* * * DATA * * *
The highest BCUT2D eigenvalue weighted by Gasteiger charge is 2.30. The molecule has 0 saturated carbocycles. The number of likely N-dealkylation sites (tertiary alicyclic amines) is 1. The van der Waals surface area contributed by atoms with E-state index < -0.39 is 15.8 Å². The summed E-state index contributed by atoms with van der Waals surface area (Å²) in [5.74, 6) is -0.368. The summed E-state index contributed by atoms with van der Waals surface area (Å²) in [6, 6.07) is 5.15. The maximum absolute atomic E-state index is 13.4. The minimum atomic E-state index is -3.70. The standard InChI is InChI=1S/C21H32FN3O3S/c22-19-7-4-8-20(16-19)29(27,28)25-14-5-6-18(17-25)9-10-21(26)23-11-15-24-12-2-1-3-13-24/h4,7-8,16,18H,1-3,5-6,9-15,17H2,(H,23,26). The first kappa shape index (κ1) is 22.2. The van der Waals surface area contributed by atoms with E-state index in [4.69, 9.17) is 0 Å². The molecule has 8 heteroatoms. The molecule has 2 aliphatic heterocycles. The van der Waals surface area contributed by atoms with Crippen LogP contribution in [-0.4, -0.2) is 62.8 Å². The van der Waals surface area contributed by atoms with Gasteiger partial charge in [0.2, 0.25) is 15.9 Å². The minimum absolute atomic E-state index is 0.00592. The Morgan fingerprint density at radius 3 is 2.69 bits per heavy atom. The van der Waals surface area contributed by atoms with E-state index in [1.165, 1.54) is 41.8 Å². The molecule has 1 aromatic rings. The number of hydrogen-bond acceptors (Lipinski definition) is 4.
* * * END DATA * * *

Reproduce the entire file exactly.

The highest BCUT2D eigenvalue weighted by Gasteiger charge is 2.30. The molecule has 0 saturated carbocycles. The number of likely N-dealkylation sites (tertiary alicyclic amines) is 1. The van der Waals surface area contributed by atoms with E-state index < -0.39 is 15.8 Å². The summed E-state index contributed by atoms with van der Waals surface area (Å²) in [5.74, 6) is -0.368. The summed E-state index contributed by atoms with van der Waals surface area (Å²) in [6, 6.07) is 5.15. The maximum absolute atomic E-state index is 13.4. The minimum atomic E-state index is -3.70. The standard InChI is InChI=1S/C21H32FN3O3S/c22-19-7-4-8-20(16-19)29(27,28)25-14-5-6-18(17-25)9-10-21(26)23-11-15-24-12-2-1-3-13-24/h4,7-8,16,18H,1-3,5-6,9-15,17H2,(H,23,26). The first kappa shape index (κ1) is 22.2. The van der Waals surface area contributed by atoms with E-state index in [4.69, 9.17) is 0 Å². The molecule has 8 heteroatoms. The molecule has 2 aliphatic heterocycles. The van der Waals surface area contributed by atoms with Crippen LogP contribution in [-0.4, -0.2) is 62.8 Å². The van der Waals surface area contributed by atoms with Gasteiger partial charge in [0.2, 0.25) is 15.9 Å². The minimum absolute atomic E-state index is 0.00592. The Morgan fingerprint density at radius 3 is 2.69 bits per heavy atom. The van der Waals surface area contributed by atoms with E-state index in [1.165, 1.54) is 41.8 Å². The molecule has 1 aromatic rings. The number of hydrogen-bond acceptors (Lipinski definition) is 4.